To paraphrase Shakespeare, “To print or not to print?” has become the question of late for campus newspapers published by university communications departments. The University of British Columbia is just the latest to ponder the dilemma, deciding earlier this year to end the print edition of its monthly newspaper, UBC Reports, and shift all of its news content online starting in April. The newspaper has been published regularly since 1955.
“It was a tough decision, but we’ve finally come to it,” says Lucie McNeill, the director of public affairs for UBC. “[The newspaper] was just one more piece of paper in an office or in a waiting room or stacked up in an entrance of a building. It wasn’t really fulfilling its purpose.”
Sustainability, relevance and trends in the newspaper industry were just some of the factors discussed in reaching the final verdict, she says. “This is a 24/7 news-cycle world we’re in and the artificial cycling of a whole bunch of news stories once a month is restrictive. If you’re posting online as the stories emerge – as they’re fresh, as they’re compelling – you have a way better chance of having more impact.”
A similar decision was made at the University of Toronto in September 2011 when it ceased the print edition of its newspaper, The Bulletin, and transferred everything to a dedicated news website and a biweekly electronic newsletter. “Part of the idea of moving from print to a fully digital channel was to broaden our external focus so that we had stories posted for essentially people around the world about the University of Toronto,” says Kelly Rankin, editor of The Bulletin.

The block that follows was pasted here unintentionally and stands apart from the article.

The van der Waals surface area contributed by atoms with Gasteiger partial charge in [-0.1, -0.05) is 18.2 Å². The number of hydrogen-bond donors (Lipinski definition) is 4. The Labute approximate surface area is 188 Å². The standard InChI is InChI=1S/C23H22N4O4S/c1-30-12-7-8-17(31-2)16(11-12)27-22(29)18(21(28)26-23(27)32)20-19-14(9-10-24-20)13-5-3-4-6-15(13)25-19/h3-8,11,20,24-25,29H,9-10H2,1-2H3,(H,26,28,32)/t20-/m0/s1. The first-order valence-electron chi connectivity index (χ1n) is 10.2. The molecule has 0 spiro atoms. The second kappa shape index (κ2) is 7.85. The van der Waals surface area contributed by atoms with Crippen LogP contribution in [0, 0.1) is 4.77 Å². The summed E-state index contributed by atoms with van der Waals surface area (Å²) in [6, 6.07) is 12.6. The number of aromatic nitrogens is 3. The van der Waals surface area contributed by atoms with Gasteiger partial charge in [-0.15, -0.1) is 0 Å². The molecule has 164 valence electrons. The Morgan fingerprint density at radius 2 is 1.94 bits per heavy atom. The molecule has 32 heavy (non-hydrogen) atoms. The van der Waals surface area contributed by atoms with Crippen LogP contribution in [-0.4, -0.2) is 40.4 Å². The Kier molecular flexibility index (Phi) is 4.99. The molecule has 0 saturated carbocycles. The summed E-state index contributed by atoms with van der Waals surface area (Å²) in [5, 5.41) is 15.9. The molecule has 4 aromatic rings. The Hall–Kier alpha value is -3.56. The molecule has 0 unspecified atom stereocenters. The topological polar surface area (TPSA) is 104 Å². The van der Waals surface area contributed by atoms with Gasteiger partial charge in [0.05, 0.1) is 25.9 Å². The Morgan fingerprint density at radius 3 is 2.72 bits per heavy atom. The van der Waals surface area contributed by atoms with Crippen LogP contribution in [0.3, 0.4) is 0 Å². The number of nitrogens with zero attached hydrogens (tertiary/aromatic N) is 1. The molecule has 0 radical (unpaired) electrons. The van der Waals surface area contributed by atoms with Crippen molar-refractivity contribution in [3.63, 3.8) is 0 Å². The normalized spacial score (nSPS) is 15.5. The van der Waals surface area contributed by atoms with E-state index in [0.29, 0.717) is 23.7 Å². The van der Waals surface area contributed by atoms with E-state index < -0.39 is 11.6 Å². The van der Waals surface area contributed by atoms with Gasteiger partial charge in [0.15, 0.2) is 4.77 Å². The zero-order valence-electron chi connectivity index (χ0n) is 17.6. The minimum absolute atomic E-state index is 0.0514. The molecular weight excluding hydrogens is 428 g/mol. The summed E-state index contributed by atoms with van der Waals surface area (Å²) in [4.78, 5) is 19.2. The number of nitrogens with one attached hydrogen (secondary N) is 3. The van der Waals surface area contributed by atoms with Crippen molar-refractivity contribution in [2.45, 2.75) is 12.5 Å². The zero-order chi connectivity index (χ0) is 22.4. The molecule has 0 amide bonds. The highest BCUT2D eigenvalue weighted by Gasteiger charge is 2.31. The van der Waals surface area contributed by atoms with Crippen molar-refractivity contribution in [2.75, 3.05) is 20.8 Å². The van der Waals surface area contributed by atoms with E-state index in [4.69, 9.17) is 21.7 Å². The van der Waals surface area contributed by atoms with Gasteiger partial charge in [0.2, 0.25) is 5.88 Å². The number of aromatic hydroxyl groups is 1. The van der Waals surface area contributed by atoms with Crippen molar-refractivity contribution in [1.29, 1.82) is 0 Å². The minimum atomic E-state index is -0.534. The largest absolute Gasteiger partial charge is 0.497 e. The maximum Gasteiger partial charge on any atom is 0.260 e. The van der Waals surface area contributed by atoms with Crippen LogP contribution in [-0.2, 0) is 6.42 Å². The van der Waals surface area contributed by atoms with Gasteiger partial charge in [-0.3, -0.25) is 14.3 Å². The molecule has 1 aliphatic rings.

The online portal gives access to elements that print media cannot provide, she adds, such as videos, audio clips and hyperlinks. Since the change, Ms. Rankin says she has not considered going back to print on a regular basis.
At Western University, meanwhile, people still seem to value their weekly Western News, 10,000 copies of which are distributed around campus and in the community every Thursday. “There’s still a real loyal print base on campus that would probably start rebelling if we ever pulled it away from them,” says the newspaper’s editor, Jason Winders.
Feelings of comfort and nostalgia are just a few of the reasons, he says, that keep readers attached to their hard copies. In addition, the print publication attracts a slew of community advertisers, which is a vital source of revenue.
Ms. McNeill at UBC says her department has not received any criticism so far for its decision to kill the print edition. “It’s possible that some people will regret it,” she says. “But I hope that what we will offer in terms of a dynamic, compelling news site will be immensely appealing not only to the university community, but to the general public.”